This is a good occasion to remember and thank my friend Nicholas Ribush, who first gave me a copy of Edward Conze’s translation of The Perfection of Wisdom in Eight Thousand Lines in 1973. I also thank the Tibetan teachers and students at the Riklam Lobdra in Dharamshala, India, where I began to study the Perfection of Wisdom, for their kindness and patience; Jeffrey Hopkins and Elizabeth Napper, who steered me in the direction of the Perfection of Wisdom and have been very kind to me over the years; and Ashok Aklujkar and others at the University of British Columbia in Canada, who taught me Sanskrit and Indian culture while I was writing my dissertation on Haribhadra’s Perfection of Wisdom commentary. I thank the hermits in the hills above Riklam Lobdra and the many Tibetan scholars and practitioners who encouraged me while I continued working on the Perfection of Wisdom after I graduated from the University of British Columbia. I thank all those who continued to support me as a monk and scholar after the violent death of my friend and mentor toward the end of the millennium. I thank those at the University of Michigan and then at the University of California (Berkeley), particularly Donald Lopez and Jacob Dalton, who enabled me to complete the set of four volumes of translations from Sanskrit of the Perfection of Wisdom commentaries by Haribhadra and Āryavimuktisena and four volumes of the fourteenth-century Tibetan commentary on the Perfection of Wisdom by Tsongkhapa. I thank Gene Smith, who introduced me to 84000. I thank everyone at 84000: Dzongsar Khyentse Rinpoche and the sponsors; the scholars, translators, editors, and technicians; and all the other indispensable people whose work has made this translation of The Perfection of Wisdom in Eighteen Thousand Lines and its accompanying commentary possible.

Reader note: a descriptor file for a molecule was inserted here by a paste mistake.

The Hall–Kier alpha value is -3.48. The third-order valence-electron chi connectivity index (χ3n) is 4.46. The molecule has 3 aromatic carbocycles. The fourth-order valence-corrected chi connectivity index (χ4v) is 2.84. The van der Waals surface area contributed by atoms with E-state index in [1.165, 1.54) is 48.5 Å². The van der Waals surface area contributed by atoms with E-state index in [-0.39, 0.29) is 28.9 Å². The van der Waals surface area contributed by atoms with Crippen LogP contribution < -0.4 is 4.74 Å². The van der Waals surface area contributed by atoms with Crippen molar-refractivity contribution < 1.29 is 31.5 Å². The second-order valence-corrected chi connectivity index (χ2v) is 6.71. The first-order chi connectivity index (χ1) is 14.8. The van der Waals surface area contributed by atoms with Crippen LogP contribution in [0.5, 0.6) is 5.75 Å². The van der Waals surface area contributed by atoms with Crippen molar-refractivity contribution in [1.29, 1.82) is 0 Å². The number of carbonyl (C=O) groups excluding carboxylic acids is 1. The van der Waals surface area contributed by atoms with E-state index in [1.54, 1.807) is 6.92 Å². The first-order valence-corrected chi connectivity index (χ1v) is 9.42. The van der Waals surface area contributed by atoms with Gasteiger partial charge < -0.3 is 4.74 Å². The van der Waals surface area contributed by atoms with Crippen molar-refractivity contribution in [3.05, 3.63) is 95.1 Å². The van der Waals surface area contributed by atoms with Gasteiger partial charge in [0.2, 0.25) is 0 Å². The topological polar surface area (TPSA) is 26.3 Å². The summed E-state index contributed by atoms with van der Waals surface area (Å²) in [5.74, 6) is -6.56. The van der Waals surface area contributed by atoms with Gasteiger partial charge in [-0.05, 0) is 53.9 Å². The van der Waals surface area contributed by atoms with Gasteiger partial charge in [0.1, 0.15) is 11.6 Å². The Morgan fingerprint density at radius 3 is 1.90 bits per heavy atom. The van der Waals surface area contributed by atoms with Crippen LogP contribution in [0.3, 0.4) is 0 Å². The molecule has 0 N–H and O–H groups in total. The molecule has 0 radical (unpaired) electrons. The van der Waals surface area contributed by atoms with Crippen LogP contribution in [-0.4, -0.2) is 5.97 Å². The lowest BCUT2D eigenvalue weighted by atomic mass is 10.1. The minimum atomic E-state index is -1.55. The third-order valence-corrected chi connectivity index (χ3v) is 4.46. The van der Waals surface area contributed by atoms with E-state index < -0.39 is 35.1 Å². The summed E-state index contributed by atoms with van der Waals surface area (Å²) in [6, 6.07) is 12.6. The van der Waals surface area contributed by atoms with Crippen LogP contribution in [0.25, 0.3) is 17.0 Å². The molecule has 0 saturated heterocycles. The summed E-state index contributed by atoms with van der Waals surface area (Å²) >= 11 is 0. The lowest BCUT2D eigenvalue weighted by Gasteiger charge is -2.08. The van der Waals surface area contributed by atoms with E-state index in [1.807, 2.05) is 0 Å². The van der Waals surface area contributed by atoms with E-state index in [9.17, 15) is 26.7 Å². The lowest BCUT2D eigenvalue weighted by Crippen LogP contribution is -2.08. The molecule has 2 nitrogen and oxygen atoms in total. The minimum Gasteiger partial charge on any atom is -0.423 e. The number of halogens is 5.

Around me everything I see would be part of a perfect road if I had better driving skills.Where I was born, where everything is made of concrete, it too is a perfect place.Everyone I have been with, everyone who is near me now, and even those I have forgotten—there is no one who has not helped me.So, I bow to everyone and to the world and ask for patience, and, as a boon, a smile.